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Tuesday
Aug052014

Sandra at the Top

Yesterday Forbes published their annual list of the top-grossing actresses of the year. They figure in gross earnings and endorsement deals and everything. The list is as follows: 10. Kristen Stewart 9. Natalie Portman 8. Amy Adams 7. Scarlett Johansson 6. Cameron Diaz 5. Angelina Jolie 4. Gwyneth Paltrow 3. Jennifer Aniston 2. Jennifer Lawrence 1. Sandra Bullock. So here's Matthew Eng chasing our very tiny recent Sandra fest with this climactic love letter. - Nathaniel

Sandra at the Spike Awards this summer with two of her most important co-stars Hugh Grant and Keanu Reeves

I don’t particularly get people who don’t like Sandra Bullock.

Yes, the 82nd Best Actress statuette deserves to be sitting comfortably somewhere on Gabourey Sidibe’s mantelpiece and yes, The Blind Side is a pretty foul piece of limo-liberal fabling. Yes, she is a performer of some obvious limitations that are strikingly evident in even her strongest comedic performances. And yes, she has given us All About Steve and The Proposal and the Miss Congenialitys and Two Weeks Notice and all those other “duds” we love to roll our eyes at in public almost as much as we love to sheepishly watch them in private whenever they pop up on FX or Lifetime or HBO.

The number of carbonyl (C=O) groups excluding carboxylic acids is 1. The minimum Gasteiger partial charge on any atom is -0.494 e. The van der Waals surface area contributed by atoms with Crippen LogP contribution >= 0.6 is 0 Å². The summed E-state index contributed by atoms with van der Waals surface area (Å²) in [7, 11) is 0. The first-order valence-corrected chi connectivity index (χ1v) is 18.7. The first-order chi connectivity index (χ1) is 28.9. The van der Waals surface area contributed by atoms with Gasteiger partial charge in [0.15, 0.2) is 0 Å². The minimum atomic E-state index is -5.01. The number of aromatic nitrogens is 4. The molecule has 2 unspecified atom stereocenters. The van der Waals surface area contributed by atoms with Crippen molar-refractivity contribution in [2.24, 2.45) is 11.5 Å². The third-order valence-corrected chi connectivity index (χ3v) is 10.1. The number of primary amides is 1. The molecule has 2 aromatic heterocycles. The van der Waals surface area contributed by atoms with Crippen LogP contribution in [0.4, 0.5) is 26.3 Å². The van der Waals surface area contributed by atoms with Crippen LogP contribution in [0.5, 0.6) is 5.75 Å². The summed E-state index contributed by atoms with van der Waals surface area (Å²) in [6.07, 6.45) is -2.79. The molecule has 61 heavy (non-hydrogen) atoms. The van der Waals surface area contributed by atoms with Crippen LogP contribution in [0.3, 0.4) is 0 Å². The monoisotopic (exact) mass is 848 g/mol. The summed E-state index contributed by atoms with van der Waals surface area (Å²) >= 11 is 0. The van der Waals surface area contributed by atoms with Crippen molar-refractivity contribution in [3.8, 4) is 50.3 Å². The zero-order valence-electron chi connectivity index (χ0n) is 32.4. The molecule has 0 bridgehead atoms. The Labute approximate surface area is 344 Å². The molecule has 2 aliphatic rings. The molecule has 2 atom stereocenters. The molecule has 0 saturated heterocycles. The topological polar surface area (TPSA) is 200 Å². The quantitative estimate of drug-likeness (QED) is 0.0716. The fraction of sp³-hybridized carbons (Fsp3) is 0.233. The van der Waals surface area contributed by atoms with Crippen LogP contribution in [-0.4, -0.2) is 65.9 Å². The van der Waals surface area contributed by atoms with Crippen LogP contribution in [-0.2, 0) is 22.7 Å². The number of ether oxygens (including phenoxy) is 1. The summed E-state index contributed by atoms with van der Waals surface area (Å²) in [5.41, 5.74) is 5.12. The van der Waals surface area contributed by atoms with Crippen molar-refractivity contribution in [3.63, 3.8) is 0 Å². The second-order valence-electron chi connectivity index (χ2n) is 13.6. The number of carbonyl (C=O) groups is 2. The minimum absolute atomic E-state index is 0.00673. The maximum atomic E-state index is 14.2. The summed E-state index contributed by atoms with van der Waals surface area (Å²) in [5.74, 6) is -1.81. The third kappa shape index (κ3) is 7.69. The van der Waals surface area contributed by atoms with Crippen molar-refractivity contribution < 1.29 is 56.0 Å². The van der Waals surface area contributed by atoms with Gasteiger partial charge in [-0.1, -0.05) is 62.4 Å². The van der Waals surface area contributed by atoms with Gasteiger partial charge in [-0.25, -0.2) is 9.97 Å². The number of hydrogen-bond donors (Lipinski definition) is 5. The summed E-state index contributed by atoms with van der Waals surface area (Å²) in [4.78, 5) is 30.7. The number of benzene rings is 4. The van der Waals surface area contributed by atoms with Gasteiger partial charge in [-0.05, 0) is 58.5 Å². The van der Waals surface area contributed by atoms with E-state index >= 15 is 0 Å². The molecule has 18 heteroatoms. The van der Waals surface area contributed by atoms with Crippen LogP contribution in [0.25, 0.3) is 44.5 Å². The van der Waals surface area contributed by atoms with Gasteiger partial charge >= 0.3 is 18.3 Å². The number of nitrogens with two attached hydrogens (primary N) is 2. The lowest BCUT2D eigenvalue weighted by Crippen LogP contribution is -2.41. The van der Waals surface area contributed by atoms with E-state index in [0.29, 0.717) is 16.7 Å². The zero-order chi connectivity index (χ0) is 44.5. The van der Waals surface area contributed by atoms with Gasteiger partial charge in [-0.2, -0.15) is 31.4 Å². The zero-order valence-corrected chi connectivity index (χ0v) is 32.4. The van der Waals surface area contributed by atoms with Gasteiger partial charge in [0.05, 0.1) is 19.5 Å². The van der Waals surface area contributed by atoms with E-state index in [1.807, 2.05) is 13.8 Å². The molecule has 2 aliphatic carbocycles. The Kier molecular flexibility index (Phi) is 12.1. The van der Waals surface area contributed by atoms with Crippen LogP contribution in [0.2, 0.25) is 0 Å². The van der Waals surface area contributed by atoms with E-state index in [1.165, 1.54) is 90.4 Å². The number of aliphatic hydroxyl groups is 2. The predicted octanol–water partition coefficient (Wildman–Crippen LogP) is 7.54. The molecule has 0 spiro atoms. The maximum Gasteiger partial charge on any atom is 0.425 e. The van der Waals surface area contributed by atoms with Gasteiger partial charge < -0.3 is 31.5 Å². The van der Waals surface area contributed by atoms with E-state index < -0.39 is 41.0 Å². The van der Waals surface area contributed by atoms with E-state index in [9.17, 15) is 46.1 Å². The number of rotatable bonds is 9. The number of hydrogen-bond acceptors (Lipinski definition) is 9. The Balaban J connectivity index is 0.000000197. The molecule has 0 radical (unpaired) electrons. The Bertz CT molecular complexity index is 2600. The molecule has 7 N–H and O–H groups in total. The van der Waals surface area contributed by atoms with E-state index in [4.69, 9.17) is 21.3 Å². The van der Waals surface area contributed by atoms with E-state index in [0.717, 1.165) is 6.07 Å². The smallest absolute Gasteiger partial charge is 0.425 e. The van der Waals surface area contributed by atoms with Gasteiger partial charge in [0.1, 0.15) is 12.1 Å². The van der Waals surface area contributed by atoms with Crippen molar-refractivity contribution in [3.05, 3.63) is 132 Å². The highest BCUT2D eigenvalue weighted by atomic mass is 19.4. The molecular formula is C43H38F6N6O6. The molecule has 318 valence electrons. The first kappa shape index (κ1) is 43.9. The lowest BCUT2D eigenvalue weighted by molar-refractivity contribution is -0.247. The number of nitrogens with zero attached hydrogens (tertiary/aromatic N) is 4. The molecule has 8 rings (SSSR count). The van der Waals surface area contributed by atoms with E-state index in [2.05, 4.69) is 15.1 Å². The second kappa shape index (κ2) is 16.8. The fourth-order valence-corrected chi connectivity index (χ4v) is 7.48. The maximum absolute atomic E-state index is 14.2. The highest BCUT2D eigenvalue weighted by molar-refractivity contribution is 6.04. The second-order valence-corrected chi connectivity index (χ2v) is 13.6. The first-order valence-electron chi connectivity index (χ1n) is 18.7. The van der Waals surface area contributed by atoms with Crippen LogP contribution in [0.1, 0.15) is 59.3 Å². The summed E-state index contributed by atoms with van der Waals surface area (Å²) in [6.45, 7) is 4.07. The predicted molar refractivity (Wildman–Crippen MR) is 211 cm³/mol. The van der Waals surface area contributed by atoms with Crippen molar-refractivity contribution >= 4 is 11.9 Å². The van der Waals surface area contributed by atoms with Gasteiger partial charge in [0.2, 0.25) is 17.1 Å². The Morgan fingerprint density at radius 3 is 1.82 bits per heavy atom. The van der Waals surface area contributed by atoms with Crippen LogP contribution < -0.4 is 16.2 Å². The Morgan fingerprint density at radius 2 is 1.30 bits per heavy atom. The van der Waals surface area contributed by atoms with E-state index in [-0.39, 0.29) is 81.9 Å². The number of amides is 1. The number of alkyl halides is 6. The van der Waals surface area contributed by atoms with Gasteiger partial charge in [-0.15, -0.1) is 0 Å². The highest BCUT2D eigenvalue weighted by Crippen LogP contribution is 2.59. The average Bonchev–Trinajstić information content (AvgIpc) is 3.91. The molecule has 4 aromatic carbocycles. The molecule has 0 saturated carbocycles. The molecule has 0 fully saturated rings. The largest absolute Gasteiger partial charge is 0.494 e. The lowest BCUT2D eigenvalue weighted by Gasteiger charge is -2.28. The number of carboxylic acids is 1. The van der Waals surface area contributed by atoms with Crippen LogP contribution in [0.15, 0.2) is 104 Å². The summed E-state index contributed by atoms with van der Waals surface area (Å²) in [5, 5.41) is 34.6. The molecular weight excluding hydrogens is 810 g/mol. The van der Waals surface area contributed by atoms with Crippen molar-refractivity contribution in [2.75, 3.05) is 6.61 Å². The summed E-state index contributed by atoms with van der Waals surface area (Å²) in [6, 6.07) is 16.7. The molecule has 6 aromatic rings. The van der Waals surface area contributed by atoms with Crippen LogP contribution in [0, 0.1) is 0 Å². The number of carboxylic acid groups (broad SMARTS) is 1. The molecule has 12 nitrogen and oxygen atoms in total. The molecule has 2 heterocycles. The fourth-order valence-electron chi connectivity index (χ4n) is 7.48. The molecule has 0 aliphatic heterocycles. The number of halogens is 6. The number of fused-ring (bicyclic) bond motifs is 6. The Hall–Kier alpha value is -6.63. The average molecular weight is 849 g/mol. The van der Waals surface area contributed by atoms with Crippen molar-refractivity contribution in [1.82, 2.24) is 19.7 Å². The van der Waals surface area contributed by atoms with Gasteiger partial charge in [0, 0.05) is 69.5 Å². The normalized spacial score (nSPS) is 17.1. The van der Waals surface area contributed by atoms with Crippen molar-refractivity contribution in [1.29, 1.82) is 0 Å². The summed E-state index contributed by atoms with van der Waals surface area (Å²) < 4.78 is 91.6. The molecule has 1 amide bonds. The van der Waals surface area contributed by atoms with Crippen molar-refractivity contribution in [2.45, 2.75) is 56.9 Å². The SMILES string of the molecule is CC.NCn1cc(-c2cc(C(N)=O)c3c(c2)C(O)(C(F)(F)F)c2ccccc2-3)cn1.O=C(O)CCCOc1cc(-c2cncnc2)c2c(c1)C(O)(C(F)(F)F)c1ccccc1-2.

I’m more than happy to make couch potato time for Two Weeks Notice, a funny/frisky valentine to New York that’s patently flawed but genuinely sentimental, and even The Proposal, a ridiculous container of rom-com contrivances that would make Kate Hudson cringe, but which has plenty of good moments to spare. No, I haven’t yet laid an eye on All About Steve, which is likely for the better, but I do own While You Were Sleeping and Miss Congeniality, and I’ve sat through the latter’s sequel, um, three, maybe four times.

Why am I glued to these movies when I still have so many unseen Bergmans? [more...]

Why do I choose to endure Ryan Reynolds’ whingeing or the groan-inducing appearances of that ham-hocked scene-snatcher William Shatner, time and time again? Why am I sitting here, watching that bonkers drag performance of “Rollin’ on a River” from Miss Congeniality Part Deux for the twentieth time when I haven’t seen The Godfather: Part II even once?

The answer is always, and resoundingly, Sandra.

I love Sandra Bullock, but not in the way one necessarily loves a Meryl or even a Julia Roberts. Sandra has clear, commendable gifts as an actress, including an extraordinary playfulness with line readings, a sure and professional sense of scene-to-scene generosity with even the most dire of co-stars, and the way in which she can allow the subtlest, fleeting shade of sadness or disappointment or ruefulness to flicker across her face during a scene and hook you instantly into a lame character and an even lamer vehicle.